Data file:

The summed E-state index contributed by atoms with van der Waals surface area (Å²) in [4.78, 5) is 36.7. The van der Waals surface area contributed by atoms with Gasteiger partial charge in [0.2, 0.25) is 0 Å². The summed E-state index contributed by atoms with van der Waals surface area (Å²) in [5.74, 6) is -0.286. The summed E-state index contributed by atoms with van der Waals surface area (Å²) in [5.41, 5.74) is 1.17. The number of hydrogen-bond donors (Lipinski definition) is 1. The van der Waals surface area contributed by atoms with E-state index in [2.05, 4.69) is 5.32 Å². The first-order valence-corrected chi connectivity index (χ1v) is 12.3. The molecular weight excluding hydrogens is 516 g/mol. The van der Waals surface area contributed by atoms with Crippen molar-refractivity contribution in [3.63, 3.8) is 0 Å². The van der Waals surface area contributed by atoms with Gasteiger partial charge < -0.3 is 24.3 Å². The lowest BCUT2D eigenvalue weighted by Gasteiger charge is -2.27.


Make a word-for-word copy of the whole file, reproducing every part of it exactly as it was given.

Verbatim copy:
The summed E-state index contributed by atoms with van der Waals surface area (Å²) in [4.78, 5) is 36.7. The van der Waals surface area contributed by atoms with Gasteiger partial charge in [0.2, 0.25) is 0 Å². The summed E-state index contributed by atoms with van der Waals surface area (Å²) in [5.74, 6) is -0.286. The summed E-state index contributed by atoms with van der Waals surface area (Å²) in [5.41, 5.74) is 1.17. The number of hydrogen-bond donors (Lipinski definition) is 1. The van der Waals surface area contributed by atoms with E-state index in [2.05, 4.69) is 5.32 Å². The first-order valence-corrected chi connectivity index (χ1v) is 12.3. The molecular weight excluding hydrogens is 516 g/mol. The van der Waals surface area contributed by atoms with Crippen molar-refractivity contribution in [3.63, 3.8) is 0 Å². The van der Waals surface area contributed by atoms with Gasteiger partial charge < -0.3 is 24.3 Å². The lowest BCUT2D eigenvalue weighted by Gasteiger charge is -2.27.